# Tree-Based Methods Methods for analyzing problems of discrimination and regression - PowerPoint PPT Presentation

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Tree-Based Methods Methods for analyzing problems of discrimination and regression Classification & Decision Trees For factor outcomes Regression Trees For continuous outcomes Difference from other methods is in effective display and intuitive appeal. Classification Trees

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Tree-Based Methods Methods for analyzing problems of discrimination and regression

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Tree-Based Methods

• Methods for analyzing problems of discrimination and regression

• Classification & Decision Trees

• For factor outcomes

• Regression Trees

• For continuous outcomes

• Difference from other methods is in effective display and intuitive appeal

Statistics & R, TiP, 2011/12

Classification Trees

• Aim is to find a rule for classifying cases

• Use a step-by-step approach

• (one variable at a time)

• Aim is to produce a rule for classifying objects into categories

• Similar problems of evaluation of performance

• high dimensions and complicated rules give over-optimistic performance

Statistics & R, TiP, 2011/12

Example: Iris data

1st: divide on petal length:-

If petal length < 2.5 then type “S”

2nd: petal width

If width < 1.75 then most of type “C”

If length < 4.95 then “C” and if > 4.95 then “V”

If width >1.75 then “V”

Statistics & R, TiP, 2011/12

Can display this as a tree:

Is petal length < 2.5?

yes

no

Is petal width < 1.75?

yes

no

Type “S”

Is petal length < 4.95?

Type “V”

yes

no

Type “V”

Type “C”

Statistics & R, TiP, 2011/12

> library(tree)

> ir.tr<-+ tree(ir.species~ir)

> plot(ir.tr)

> text(ir.tr, + all=T,cex=0.8)

• Note

• call to library(tree)

• addition of labels with text()

• cex controls character size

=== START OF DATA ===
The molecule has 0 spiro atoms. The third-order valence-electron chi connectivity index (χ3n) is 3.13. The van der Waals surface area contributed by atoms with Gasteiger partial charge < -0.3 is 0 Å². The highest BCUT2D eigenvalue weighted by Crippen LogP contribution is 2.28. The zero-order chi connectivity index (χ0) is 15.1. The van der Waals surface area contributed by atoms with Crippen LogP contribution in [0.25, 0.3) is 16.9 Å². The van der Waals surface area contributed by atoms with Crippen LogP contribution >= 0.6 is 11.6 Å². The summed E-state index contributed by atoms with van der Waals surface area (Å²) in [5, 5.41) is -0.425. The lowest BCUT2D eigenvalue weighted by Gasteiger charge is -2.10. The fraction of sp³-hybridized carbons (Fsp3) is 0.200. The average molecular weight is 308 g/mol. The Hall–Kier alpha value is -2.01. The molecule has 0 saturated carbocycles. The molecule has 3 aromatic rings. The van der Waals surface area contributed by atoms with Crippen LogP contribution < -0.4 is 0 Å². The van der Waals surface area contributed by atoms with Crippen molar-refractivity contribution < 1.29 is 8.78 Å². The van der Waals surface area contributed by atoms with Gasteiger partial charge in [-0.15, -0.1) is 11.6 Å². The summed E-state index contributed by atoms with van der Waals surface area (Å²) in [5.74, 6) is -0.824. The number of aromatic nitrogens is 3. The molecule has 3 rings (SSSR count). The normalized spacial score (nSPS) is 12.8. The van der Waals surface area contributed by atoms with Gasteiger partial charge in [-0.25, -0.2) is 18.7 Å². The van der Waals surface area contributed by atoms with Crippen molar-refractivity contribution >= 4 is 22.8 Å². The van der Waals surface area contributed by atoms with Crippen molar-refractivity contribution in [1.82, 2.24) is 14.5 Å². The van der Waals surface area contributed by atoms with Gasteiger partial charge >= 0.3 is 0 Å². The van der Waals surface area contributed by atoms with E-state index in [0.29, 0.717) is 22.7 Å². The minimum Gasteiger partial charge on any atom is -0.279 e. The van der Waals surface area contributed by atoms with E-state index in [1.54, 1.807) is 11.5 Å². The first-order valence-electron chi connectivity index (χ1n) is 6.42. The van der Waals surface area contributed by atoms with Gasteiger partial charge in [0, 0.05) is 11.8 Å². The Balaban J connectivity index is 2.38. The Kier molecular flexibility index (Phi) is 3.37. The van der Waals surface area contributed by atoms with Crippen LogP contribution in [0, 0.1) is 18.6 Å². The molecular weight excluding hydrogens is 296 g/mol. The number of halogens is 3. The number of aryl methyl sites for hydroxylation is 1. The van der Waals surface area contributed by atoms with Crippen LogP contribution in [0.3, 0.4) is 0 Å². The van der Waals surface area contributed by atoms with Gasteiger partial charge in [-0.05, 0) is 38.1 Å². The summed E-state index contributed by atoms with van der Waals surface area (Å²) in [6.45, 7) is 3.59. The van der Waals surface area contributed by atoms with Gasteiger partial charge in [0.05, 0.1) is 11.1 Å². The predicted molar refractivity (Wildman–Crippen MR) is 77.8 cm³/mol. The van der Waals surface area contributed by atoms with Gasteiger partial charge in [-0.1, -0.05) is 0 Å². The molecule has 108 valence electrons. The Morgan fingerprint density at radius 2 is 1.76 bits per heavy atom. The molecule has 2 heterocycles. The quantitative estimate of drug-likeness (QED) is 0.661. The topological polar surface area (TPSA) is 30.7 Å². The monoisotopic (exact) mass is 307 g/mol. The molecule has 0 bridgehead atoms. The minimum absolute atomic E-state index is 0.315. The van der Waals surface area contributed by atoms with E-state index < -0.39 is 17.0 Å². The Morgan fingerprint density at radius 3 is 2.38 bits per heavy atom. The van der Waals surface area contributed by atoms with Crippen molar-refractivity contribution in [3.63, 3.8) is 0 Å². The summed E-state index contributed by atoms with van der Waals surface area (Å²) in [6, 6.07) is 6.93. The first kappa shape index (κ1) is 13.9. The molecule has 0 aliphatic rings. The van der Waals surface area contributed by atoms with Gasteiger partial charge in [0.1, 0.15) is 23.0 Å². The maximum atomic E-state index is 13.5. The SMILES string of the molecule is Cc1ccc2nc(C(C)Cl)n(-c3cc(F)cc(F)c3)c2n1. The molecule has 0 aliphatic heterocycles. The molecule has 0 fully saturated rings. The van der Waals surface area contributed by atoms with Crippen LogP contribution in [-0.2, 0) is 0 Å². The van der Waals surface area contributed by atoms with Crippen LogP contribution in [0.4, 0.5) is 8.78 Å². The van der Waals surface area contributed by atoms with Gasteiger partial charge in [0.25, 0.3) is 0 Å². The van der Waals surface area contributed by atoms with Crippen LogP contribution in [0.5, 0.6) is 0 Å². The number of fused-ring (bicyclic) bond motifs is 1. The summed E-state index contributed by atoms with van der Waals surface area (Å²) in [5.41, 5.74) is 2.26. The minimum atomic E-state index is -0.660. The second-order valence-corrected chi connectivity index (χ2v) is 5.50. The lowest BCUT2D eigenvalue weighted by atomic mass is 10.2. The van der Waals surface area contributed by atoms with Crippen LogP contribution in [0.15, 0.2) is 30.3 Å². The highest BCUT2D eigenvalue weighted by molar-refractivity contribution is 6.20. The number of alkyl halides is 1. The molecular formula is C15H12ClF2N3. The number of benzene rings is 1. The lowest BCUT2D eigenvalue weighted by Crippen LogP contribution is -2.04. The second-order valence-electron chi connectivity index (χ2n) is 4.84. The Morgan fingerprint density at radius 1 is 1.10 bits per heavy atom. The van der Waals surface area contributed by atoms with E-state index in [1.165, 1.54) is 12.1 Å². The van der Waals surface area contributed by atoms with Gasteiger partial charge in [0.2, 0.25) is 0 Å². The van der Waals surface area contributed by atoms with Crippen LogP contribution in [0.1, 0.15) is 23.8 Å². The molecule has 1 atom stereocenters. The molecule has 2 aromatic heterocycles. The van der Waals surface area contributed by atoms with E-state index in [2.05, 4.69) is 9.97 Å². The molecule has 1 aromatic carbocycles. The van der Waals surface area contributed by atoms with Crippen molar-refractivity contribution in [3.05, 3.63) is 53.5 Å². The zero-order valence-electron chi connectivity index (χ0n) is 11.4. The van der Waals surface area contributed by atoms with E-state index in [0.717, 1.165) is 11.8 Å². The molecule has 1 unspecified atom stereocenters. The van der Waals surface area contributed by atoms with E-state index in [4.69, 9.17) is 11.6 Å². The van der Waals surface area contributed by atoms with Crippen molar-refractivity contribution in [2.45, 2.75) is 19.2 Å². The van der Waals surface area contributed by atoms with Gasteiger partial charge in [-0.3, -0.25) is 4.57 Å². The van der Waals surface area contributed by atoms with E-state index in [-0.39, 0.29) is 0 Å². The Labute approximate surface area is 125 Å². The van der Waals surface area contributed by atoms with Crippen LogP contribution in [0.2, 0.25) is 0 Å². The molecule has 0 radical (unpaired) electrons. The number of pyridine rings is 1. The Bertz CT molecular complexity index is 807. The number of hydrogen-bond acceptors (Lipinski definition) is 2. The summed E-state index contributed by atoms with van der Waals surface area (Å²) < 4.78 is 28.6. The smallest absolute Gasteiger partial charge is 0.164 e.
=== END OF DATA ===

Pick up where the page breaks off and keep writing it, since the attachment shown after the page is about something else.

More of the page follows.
Statistics & R, TiP, 2011/12

• Note misclassification rate with this tree is 4/150 or correct rate is 146/150

• Compare LDA of 147/150

• Could look at cross-validation method

• Special routine tree.cv(.)

• Could permute labels

• Note we can grow tree on a random sample of data and then use it to classify new data (as with lda)

Statistics & R, TiP, 2011/12

> irsamp.tr<-+ tree(ir.species[samp]~ir[samp,])> ir.pred<-predict(irsamp.tr,+ ir[-samp,],type="class")

> table(ir.pred,ir.species[-samp])

irpred c s v

c 24 0 0

s 0 25 0

v 1 0 25

• So correct classification rate of 74/75

Statistics & R, TiP, 2011/12

• Other facilities

snip.tree(.)

• Interactive chopping of tree to remove unwanted branches

• Works in similar way toidentify()

• Try help(snip.tree)

• library(help=tree) for list of all facilities in library tree

• Also library(rpart)

Statistics & R, TiP, 2011/12

• Similar Methods

• Decision trees

• Essentially the same as classification trees

• See shuttle example

• Regression trees

• Continuous outcome to be predicted from explanatory independent variables

Can be

• continuous

• ordered factors

• multiple unordered categories

• Continuous outcome is made ‘discrete’

• makes it similar to classification trees

Statistics & R, TiP, 2011/12

> cpus.tr<-+ tree(log(perf)~.,cpus[,2:8])

> plot(cpus.tr)

> text(cpus.tr,cex=1.0)

Gives a quick way of predicting performance from properties

e.g. machine with cach=25nmax= 7500syct=300chmin=6.0

Statistics & R, TiP, 2011/12

• PCA and lda have rigorous mathematical foundation

• Obtained from applications of general statistical theory

• Results similar to Neyman-Pearson Lemma etc., etc.

• Tree-Based Methods WORK in practice

• algorithmic basis instead of mathematical

• Give good results in some cases when classical methods are less satisfactory

Statistics & R, TiP, 2011/12

• Summary

• Classification & Regression Trees

• Take one variable at a time

• Facilities for cross-validation and randomization

• Variables can be continuous or ordered or unordered factors

• Facilities for interactive pruning

• Can be problems with high dimensionsand small numbers of cases

• Theoretical foundation is algorithmic not mathematical

• They can WORK in practice

Statistics & R, TiP, 2011/12